Difference between PERT and CPM – Project Management
A project is an interrelated set of activities that has a definite starting and ending point and those results in a unique product. That means projects are not repetitive.
Few examples of projects are:
1. Constructing a bridge, dam, highway or building.
2. Producing an airplane, missile or large machine.
3. Introducing a new product.
4. Installing a large computer system.
5. Redesigning the layout of plant or office.
6. Construction of a ship.
7. Fabrication of a steam boiler.
8. Maintenance of major equipments/Plants.
9. Commissioning of a power plant/factory.
10. Conducting National Election.
Basic steps in project management
Managing a project, regardless of its size and complexity, requires identifying every activity to be undertaken and planning when each activity must begin and end in order to complete the overall project on time. Typically, all projects involve the following steps:
1. Describe the project.
2. Develop a network model.
3. Insert time estimates.
4. Analyze the model.
5. Develop the project plan.
6. Periodically assess the progress of the project and repeat steps 2-6 as needed.
Network: A network is the graphical representation of the project activities arranged in a logical sequence and depicting all the interrelationships among them.
Terminologies used in Network diagram:
1. Activity: An activity means work/job. It is a time consuming process. It is represented by an arrow in the network diagram (AOA system).
2. Event: An event is a specific instant of time marks the start and end of an activity.
3. Critical path: It is the sequence of activities which decides the total project duration.
4. Duration (d): Duration is the estimated or actual time required to complete a task or an activity.
5. Total project time: Time to complete the project. In other words, it is the duration of critical path.
6. Earliest start time (E): It is the earliest possible time at which an activity can start. It is calculated by moving from 1st to last event in the network diagram.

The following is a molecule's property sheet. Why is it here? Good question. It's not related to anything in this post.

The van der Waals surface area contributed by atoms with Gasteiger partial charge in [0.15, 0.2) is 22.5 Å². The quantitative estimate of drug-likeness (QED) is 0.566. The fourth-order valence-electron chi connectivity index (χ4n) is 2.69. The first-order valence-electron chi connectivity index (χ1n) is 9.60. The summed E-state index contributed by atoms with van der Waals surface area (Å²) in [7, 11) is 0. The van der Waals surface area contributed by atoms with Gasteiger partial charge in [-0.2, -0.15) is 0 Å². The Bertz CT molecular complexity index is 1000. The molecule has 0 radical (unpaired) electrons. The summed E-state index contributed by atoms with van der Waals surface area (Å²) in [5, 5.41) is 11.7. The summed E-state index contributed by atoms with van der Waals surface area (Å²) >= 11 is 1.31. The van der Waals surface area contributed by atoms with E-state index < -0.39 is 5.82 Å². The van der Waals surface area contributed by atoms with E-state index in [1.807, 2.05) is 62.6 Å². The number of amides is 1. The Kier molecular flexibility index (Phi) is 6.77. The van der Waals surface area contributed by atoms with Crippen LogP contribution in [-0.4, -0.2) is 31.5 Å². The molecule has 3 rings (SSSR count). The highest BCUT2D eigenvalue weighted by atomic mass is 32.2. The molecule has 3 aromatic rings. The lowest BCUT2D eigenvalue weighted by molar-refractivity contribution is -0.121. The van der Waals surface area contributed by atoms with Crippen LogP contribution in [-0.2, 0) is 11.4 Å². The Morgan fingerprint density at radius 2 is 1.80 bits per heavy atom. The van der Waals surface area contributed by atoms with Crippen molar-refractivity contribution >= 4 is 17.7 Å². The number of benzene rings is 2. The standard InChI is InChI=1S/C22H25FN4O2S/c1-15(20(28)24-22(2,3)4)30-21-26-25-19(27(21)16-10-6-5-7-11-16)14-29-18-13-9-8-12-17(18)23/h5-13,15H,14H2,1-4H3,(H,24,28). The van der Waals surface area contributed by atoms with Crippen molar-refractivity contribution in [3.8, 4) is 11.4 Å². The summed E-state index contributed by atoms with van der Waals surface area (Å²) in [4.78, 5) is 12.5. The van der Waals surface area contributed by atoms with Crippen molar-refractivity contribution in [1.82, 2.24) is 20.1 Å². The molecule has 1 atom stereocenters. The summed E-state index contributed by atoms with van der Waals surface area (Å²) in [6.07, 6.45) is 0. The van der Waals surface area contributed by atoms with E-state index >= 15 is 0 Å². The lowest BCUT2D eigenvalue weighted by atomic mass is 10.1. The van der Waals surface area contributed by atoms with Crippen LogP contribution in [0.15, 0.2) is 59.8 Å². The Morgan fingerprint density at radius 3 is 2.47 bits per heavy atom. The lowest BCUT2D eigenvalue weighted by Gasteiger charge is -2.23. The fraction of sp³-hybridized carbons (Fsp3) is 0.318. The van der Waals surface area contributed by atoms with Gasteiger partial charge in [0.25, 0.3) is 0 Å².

7. Latest start time (Li): It is the latest possible time by which an activity can start.
8. Earliest finish time (Ej): It is the last event time of the head event. It is calculated by moving backward in the network diagram.
9. Latest finish time (Lj): It is the last event time of the head event. It is calculated by moving backward in the network diagram.
10. Float/Slack: Slack is with reference to an event and Float is with reference to an activity.
11. Free float: (Latest Finish Time – Earliest Start Time) – Activity duration.
The biggest advance in project scheduling since the development of the Gantt chart in 1917 was made between1956-58. During this period, two new scheduling techniques were developed. These techniques are
(i) Program evaluation and review technique (PERT)
(ii) Critical path method (CPM)
Both are based on the use of a network/graphical model to depict the work tasks being scheduled. The popularity of network based scheduling can be attributed to its many benefits, especially its ease use. Other benefits include the following.
1. It provides a visual display of needed task and their temporal ordering, which makes it easy to see how tasks should be sequenced as shown below. This assists communication and co-operation among task teams because each team can see how its work affects other team.
2. It provides a relatively accurate estimate of the time required to complete the project at the proposed resource level.
3. It identified and highlights the tasks that are critical to keep the project on schedule.
4. It provides a method for evaluating the time-cost tradeoffs resulting from reallocating resources among tasks.
5. It provides a method for monitoring the project throughout its life cycle. As the project progresses, PERT/CPM easily identifies change in which tasks are critical and how the expected completion date is affected.
6. It provides a convenient method for incorporating uncertainty regarding task times into the schedule and it helps to evaluate the effect of this uncertainty on project completion time.
Difference between PERT and CPM
|PERT is a probabilistic model with uncertainty in activity duration. Activity duration is calculated from t0, tp and tm.||CPM is a deterministic model with well known activity duration.|
|It is an event oriented approach.||It is an activity oriented approach.|
|PERT terminology uses word like network diagram, event and slack.||CPM terminology employs word like arrow diagram, nodes and float|
|PERT terminology uses word like network diagram, event and slack.||CPM terminology employs word like arrow diagram, nodes and float.|
|The use of dummy activity is required for representing the proper sequencing.||No dummy activity required.|
|PERT basically does not demarcate between critical and non-critical activities.||CPM marks the critical activities.|
|PERT is applied in projects where resources are always made available.||CPM is applied to projects where minimum overall cost is the prime importance.|
|PERT is suitable in Defence project and R&D where activity time can’t be readily predicted.||Suitable for plant maintenance, civil construction projects etc. where activity duration is known.|
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